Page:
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As an alternative to the Odoaker-half siliqua [The Germanic ruler who sent the last Roman Emperor into exile in 476 AD] Dirk Faltin nominates another coin of similar significance: a solidus of the Frankish king Theodebert from the mints of Cologne and Metz. Theodebert was the first Germanic king to put his full name on gold coins in place of that of the Roman Emperor [others had used monograms]. The statement of this action was clear, Theodebert [died 548 AD] claimed the same status as an Emperor, which he made clear in a letter to Justinian. In this sense, the coin symbolises the fact, that Rome would never again make a claim on the former provinces in Gaul and Germania.
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In Daniel "Lord" Best's and Mike Braunlin's opinion the most historically significant coins are the silver stavraton minted by Constantine XI during the final siege of Constantinople. Coins minted during the fall of the second greatest city and one of the most significant empires the world has ever seen.
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: In contrast or to supplement the coin above, Scott Uhrick believes that the coins of the founding of Constantinople should rank high. 'The history of Europe and the Middle East was forever altered by the movement of the center of government to this vital crossroads. Think of the mighty tribes and empires which were to batter themselves to ruin against the walls of Constantinople. Islam was kept out of the center of Europe for what, 800 years? Bulgars, Goths, Huns, Sassanians - all saw their tide flow up to her walls, all ebbed away in defeat'. Photo on right courtesy of CNG
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Jan de Veen proposes the famous Brutus denarius Obv: BRVT IMP L PLAET CEST, Brutus, bare head right. Rev: EID MAR, pileus (cap of Liberty) between two daggers. Struck at Western Asia Minor or Macedonia, summer/autumn 42 B.C. Quoting Sear: 'Probably the most celebrated of all the coin types of ancient Rome, this denarius combines the only attested portrait of Brutus on the silver coinage with a reverse which is an unabashed celebration of the very act of tyrannicide' [Caesar's murder on the Ides of march, 44 B.C.] This coin gets a second nomination from Robert Kokotailo - and a third from Carl Zipfel!
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Reid Goldsborough suggests that the first coin minted in the Western world [pre-Kroisos Lydian electrum coin] certainly ranks high in historical significance.
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And, From Thom Bray: 'Besides the EID MAR (which few of us can afford), my vote for most historically significant coin is the AEGYPTO CAPTA denarius of Augustus. [Octavian, Sear1564, RIC 275b.] This coin commemorates the defeat of Marc Antony and Cleopatra at Actium, arguably the most important battle in Roman history. It certainly changed the world, and unlike the EID MAR [a great coin] some of us can afford this one.'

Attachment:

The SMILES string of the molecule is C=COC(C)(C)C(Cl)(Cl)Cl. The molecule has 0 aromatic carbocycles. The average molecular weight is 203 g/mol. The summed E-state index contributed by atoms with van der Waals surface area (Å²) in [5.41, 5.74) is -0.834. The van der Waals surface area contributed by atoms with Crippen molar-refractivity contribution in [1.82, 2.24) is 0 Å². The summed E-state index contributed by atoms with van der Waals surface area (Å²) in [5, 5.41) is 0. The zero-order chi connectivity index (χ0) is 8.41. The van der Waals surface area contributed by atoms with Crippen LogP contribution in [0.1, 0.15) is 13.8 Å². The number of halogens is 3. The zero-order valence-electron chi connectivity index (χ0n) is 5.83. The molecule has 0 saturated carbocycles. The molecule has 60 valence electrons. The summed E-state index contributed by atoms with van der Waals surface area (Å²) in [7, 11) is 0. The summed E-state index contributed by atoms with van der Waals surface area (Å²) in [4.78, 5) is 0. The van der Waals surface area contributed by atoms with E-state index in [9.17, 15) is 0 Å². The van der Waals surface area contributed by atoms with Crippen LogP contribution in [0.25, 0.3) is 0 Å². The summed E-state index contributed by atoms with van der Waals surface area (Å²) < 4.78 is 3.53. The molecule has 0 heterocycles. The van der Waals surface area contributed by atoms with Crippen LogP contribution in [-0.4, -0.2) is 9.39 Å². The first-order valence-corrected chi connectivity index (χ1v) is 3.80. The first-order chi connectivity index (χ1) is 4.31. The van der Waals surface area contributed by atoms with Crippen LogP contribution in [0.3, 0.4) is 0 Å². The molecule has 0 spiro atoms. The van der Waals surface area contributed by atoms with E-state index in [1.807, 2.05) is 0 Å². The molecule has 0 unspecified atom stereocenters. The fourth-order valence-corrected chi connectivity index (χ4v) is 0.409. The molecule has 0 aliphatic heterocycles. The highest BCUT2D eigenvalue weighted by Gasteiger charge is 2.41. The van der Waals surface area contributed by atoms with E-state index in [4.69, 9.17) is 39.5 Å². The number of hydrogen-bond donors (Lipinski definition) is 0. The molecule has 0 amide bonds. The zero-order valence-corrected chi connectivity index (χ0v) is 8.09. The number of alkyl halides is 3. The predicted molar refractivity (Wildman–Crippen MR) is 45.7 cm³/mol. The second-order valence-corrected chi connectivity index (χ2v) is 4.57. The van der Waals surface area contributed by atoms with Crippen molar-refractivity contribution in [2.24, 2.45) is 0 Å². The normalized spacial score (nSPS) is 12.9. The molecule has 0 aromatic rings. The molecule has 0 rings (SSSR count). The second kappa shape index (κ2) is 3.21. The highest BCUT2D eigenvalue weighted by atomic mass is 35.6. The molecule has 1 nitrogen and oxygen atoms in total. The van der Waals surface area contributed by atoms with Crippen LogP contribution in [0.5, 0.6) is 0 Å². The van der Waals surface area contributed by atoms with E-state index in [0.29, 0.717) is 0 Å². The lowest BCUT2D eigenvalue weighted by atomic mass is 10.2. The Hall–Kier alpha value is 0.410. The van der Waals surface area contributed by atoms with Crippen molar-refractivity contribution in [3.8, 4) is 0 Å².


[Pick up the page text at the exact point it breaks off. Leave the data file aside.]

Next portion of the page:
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Howard Cole believes the most historically significant coins were the tetradrachms of Alexander the Great. They have set the style of coinage up to the present day. One side shows a bust in profile of either a ruler or other important person in the culture minting the coin and the other side shows a national symbol. I know that the portrait on Alexander's coins was a representation of Hercules, but later successors of Alexander copied his design and put their portraits on it. Also these tetradrachms and drachms became a world-wide trade coin for hundreds of years. Yes, the Athenian Owl was an earlier trade coin, but it was not as wide-spread as Alexander's coins. You might say Alexander's coins were the first widely accepted currency in the world, sort of like the US dollar today.



Jim Gossett gives a great rationale for the historical importance of a coin of the first Jewish revolt. 'Without the first Jewish revolt against Rome, the Jerusalem Temple might not have been destroyed. Destruction of the temple and its aftermath led to the preeminence of rabbinical schools and changed the way that Judaism was practiced thereafter. Destruction of the Temple in particular and Jerusalem in general, led to a waning of the importance of Jerusalem to early Christianity, too -- paving the way for the dominance of Pauline doctrine over that of the Judaeo-Christians of Jerusalem. The first Jewish revolt shaped Christianity as much as it shaped Judaism.' image courtesy of Atlantis, Ltd.



David Pendor continues with the religious theme with the 30 pieces of silver [Shekels] paid to Judas for betraying Jesus. The impact they had on Christianity and the impact Christianity had on the world was great. Photo courtesy of CNG.



Coin photos at top of page courtesy of Classical Numismatic Group [CNG]

Please contribute your favorite via email.
E-mail: tjbuggey@memphis.edu